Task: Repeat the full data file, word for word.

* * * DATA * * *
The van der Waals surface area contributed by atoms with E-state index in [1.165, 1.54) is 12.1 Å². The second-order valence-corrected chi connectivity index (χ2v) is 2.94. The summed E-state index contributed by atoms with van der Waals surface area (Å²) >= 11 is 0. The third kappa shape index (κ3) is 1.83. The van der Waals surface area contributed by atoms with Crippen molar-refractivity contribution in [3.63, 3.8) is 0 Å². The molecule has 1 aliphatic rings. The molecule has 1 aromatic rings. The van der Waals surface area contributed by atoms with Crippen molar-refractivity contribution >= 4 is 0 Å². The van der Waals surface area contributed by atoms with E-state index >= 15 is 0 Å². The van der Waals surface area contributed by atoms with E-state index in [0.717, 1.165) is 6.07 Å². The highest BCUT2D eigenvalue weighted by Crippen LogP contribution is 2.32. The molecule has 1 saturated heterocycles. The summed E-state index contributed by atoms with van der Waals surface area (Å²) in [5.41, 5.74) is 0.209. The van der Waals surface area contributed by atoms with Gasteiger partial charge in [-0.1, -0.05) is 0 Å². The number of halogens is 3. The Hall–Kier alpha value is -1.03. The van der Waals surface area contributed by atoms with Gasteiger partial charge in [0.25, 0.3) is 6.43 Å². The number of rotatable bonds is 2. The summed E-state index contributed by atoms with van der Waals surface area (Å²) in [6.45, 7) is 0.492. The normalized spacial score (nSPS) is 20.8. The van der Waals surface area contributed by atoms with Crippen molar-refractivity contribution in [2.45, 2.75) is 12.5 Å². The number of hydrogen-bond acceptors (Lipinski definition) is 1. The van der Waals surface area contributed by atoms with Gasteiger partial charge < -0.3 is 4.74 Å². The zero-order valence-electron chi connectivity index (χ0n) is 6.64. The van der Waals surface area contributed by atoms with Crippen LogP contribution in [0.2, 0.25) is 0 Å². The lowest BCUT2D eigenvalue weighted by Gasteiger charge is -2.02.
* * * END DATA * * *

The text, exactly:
The van der Waals surface area contributed by atoms with E-state index in [1.165, 1.54) is 12.1 Å². The second-order valence-corrected chi connectivity index (χ2v) is 2.94. The summed E-state index contributed by atoms with van der Waals surface area (Å²) >= 11 is 0. The third kappa shape index (κ3) is 1.83. The van der Waals surface area contributed by atoms with Crippen molar-refractivity contribution in [3.63, 3.8) is 0 Å². The molecule has 1 aliphatic rings. The molecule has 1 aromatic rings. The van der Waals surface area contributed by atoms with Crippen molar-refractivity contribution >= 4 is 0 Å². The van der Waals surface area contributed by atoms with E-state index >= 15 is 0 Å². The van der Waals surface area contributed by atoms with E-state index in [0.717, 1.165) is 6.07 Å². The highest BCUT2D eigenvalue weighted by Crippen LogP contribution is 2.32. The molecule has 1 saturated heterocycles. The summed E-state index contributed by atoms with van der Waals surface area (Å²) in [5.41, 5.74) is 0.209. The van der Waals surface area contributed by atoms with Gasteiger partial charge in [-0.1, -0.05) is 0 Å². The number of halogens is 3. The Hall–Kier alpha value is -1.03. The van der Waals surface area contributed by atoms with Gasteiger partial charge in [0.25, 0.3) is 6.43 Å². The number of rotatable bonds is 2. The summed E-state index contributed by atoms with van der Waals surface area (Å²) in [6.45, 7) is 0.492. The normalized spacial score (nSPS) is 20.8. The van der Waals surface area contributed by atoms with Crippen molar-refractivity contribution in [2.45, 2.75) is 12.5 Å². The number of hydrogen-bond acceptors (Lipinski definition) is 1. The van der Waals surface area contributed by atoms with Gasteiger partial charge < -0.3 is 4.74 Å². The zero-order valence-electron chi connectivity index (χ0n) is 6.64. The van der Waals surface area contributed by atoms with Crippen LogP contribution in [0.2, 0.25) is 0 Å². The lowest BCUT2D eigenvalue weighted by Gasteiger charge is -2.02.